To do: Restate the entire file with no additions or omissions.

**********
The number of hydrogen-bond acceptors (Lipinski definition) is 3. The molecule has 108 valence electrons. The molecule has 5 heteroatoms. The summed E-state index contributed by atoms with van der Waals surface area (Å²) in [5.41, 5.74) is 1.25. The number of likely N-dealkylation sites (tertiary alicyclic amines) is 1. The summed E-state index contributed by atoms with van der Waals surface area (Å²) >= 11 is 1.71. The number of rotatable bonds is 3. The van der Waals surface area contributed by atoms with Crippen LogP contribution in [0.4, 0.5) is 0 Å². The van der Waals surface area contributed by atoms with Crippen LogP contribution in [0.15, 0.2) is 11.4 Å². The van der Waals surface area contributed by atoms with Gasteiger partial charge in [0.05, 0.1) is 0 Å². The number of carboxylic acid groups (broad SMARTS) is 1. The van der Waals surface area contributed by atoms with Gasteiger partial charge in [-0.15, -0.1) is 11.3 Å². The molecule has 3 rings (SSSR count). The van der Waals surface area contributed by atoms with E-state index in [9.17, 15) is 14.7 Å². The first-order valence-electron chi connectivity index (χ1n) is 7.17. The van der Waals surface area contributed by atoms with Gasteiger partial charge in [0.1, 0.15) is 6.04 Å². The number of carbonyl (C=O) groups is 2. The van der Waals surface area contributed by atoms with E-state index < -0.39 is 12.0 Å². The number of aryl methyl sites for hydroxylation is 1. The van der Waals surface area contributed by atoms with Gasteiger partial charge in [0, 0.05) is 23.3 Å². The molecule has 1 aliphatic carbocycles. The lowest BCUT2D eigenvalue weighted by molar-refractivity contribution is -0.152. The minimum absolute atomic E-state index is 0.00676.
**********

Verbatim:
The number of hydrogen-bond acceptors (Lipinski definition) is 3. The molecule has 108 valence electrons. The molecule has 5 heteroatoms. The summed E-state index contributed by atoms with van der Waals surface area (Å²) in [5.41, 5.74) is 1.25. The number of likely N-dealkylation sites (tertiary alicyclic amines) is 1. The summed E-state index contributed by atoms with van der Waals surface area (Å²) >= 11 is 1.71. The number of rotatable bonds is 3. The van der Waals surface area contributed by atoms with Crippen LogP contribution in [0.4, 0.5) is 0 Å². The van der Waals surface area contributed by atoms with Crippen LogP contribution in [0.15, 0.2) is 11.4 Å². The van der Waals surface area contributed by atoms with Gasteiger partial charge in [0.05, 0.1) is 0 Å². The number of carboxylic acid groups (broad SMARTS) is 1. The van der Waals surface area contributed by atoms with Gasteiger partial charge in [-0.15, -0.1) is 11.3 Å². The molecule has 3 rings (SSSR count). The van der Waals surface area contributed by atoms with E-state index in [9.17, 15) is 14.7 Å². The first-order valence-electron chi connectivity index (χ1n) is 7.17. The van der Waals surface area contributed by atoms with Gasteiger partial charge in [0.1, 0.15) is 6.04 Å². The number of carbonyl (C=O) groups is 2. The van der Waals surface area contributed by atoms with E-state index < -0.39 is 12.0 Å². The number of aryl methyl sites for hydroxylation is 1. The van der Waals surface area contributed by atoms with Gasteiger partial charge in [0, 0.05) is 23.3 Å². The molecule has 1 aliphatic carbocycles. The lowest BCUT2D eigenvalue weighted by molar-refractivity contribution is -0.152. The minimum absolute atomic E-state index is 0.00676.